Nature Study: Ashe Juniper

If you live in Texas, chances are, you’ve heard of Cedar Fever, a common ailment of those who live in the Hill Country.  It is, ironically, not actually a fever, nor is it caused by cedar.  It is an allergic response to the pollen from the ashe juniper tree (juniperus ashei), commonly known as the mountain juniper (or mountain cedar), which is found all over the Edwards Plateau.  Curious as to why these Junipers got stuck with the name of cedar?  Pop over here for those details.

For those that suffer from the infamous cedar fever, symptoms range from runny nose and itchy eyes to fatigue and congestion.  While the pollen counts are typically highest during the winter, Cedar season can stretch well into March.  Not a fun time for those that are affected (as this author so well articulates).

William was happy to demonstrate the release of the pollen although we saw plenty of clouds of pollen being released by the wind without William’s help.

For the rest of us, though, Ashe Junipers are an interesting study.  Ashe Junipers are in the Cypress family.  They are dioecious, meaning there are male and female trees.  The female variety has delightful blue fruit that closely resembles a berry, but is in actuality a modified cone; the males produce cones that hold the pollen that leads to the dreaded cedar fever.

Last year we visited Balcones Canyonlands and hiked through dense ashe juniper growth, not really stopping to appreciate the complexity of the junipers.  So recently when we did some camping at Lost Maples, we seized the opportunity to learn more.

At Balcones Canyonlands there were Ashe Junipers as far as we could see.

Ashe Junipers literally cover the landscape along the Edwards Plateau.  I went back through our old pictures from campgrounds in the Hill Country and sure enough, there was the Ashe Juniper dotting the background of the vast majority of our photos.

Entering the East Trail at Lost Maples brought us up close and personal to an Ashe Juniper grove.

Upon close examination by the children, we made quite a few little interesting notes.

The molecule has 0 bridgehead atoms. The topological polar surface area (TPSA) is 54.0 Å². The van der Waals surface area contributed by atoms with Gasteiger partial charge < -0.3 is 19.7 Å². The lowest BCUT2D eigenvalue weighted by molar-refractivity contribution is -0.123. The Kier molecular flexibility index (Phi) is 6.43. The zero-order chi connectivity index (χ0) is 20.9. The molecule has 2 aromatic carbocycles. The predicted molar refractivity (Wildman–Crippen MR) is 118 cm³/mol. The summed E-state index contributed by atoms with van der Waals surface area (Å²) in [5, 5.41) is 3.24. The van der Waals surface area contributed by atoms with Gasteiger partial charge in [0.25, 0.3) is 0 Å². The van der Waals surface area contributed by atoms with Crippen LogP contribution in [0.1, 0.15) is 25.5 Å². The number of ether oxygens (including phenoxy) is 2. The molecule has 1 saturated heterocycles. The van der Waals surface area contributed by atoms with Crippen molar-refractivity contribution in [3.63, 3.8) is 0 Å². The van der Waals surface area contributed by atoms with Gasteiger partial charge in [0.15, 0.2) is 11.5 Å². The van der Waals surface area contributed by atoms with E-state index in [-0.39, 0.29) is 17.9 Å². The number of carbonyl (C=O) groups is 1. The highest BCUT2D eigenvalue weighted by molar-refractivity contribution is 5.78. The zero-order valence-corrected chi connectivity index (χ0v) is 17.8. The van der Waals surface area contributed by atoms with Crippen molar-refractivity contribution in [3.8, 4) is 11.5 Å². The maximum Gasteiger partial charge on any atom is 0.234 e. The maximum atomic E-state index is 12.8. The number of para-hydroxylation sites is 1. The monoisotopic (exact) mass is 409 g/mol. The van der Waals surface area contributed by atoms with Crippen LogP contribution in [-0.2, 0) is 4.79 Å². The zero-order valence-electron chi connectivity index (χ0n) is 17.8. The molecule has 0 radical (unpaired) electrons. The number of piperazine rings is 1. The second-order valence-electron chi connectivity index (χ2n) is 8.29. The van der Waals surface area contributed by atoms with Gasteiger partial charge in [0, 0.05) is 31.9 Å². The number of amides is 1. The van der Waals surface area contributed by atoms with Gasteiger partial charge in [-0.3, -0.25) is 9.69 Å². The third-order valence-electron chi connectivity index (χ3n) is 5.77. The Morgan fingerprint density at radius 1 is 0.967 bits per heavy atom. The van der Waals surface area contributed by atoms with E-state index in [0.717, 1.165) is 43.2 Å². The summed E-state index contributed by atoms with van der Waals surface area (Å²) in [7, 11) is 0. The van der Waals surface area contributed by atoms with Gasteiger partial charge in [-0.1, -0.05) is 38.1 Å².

On the St. Edward’s Trail in Austin, Katie discovered the joy of the cedar smell on the Ashe Junipers.

First of all, the leaves, which are scale-like, give off a delightful cedar smell when rubbed between little fingers.  (I seriously wash about as much in juniper leaves as I do in socks…pretty sure my kids fill their pockets with the cedar-smelling leaves of every tree they pass because who doesn’t love the smell of cedar?)  The foliage of the Ashe Juniper stays a lovely dark green throughout the winter, whereas the foliage of the Eastern Red Juniper changes to something of an olive green to a yellowish green, often turning bronze during the winter season.

The fruit, a berry-look-alike, are blue and apparently make an easy addition to a nature journal as a few of the kids chose to make that tiny fruit the star of their journaling page.  The “berry” produced is not the juniper berry used medicinally nor is it the berry used to make gin, but it is a favorite amongst birds and wildlife critters like deer, raccoons, and coyotes.

Ashe Junipers are multi-trunked (making it easy to differentiate between the Ashe Juniper and the single-trunked Eastern Red Juniper, both of which have blue fruit; the other Junipers in Texas have red fruit). The bark of the Ashe Juniper is seriously so fun!  It flakes off in long strips which makes it an enticing find for the rare Golden Cheeked Warblers who use it to make their nests.  The bark also has white rings on it (again, unlike the Eastern Red Juniper), which is why it is commonly referred to as white cedar.

We could easily spot the female trees with their fruit and soon found ourselves quickly spotting the male trees with their cones which are essentially their pollen sacs.  The flower is produced in the winter, with fruit maturing in the summer and fall and then seeds being dispersed during the winter.

Here I am holding a small twig taken off of a male tree beside the branch of a female tree.

I’m not entirely sure, but this looks remarkably like a juniper gall.

Another gall on the male variety?

Here are the infamous pollen sacs on the male trees.

Here are the modified cones of the female trees, the blue “fruit” of the Ashe Juniper.

So tell me what you see when you look at this photo…(you should be able to identify the Ashe Junipers and tell me which are male and which are female!)

{Being intentional is so much easier done when we slow down and really look around us.  Personally, we spend a lot of time in nature, partly because we follow a Charlotte Mason education, but mostly because it keeps us intentional in our thoughts and actions.  I invite you, in these Nature Study posts, to join us in our intentional journey…to train your eye to be observant, to relish the intricacies of the amazing world we live in and to spend more time with the people you love stopping to smell the roses, so to speak.  If you are in the South Texas area (Corpus Christi and the surrounding cities), then you’ll find these nature lessons tailored perfectly to you and your family…see if you can find what we’re finding!  If you live somewhere beyond our beautiful little corner of the world then use these lessons as a springboard…see what we’re observing, allow yourself to be inspired and then just get out there and be intentional, observant, and grateful for all the little surprises right outside your back door.}

One thought on “Nature Study: Ashe Juniper

  1. This was so interesting and I know how much you loved doing the research when you were here. I certainly see trees etc differently now. The art class actually helped that too. Thanks for sharing. Love you all.

    Liked by 1 person

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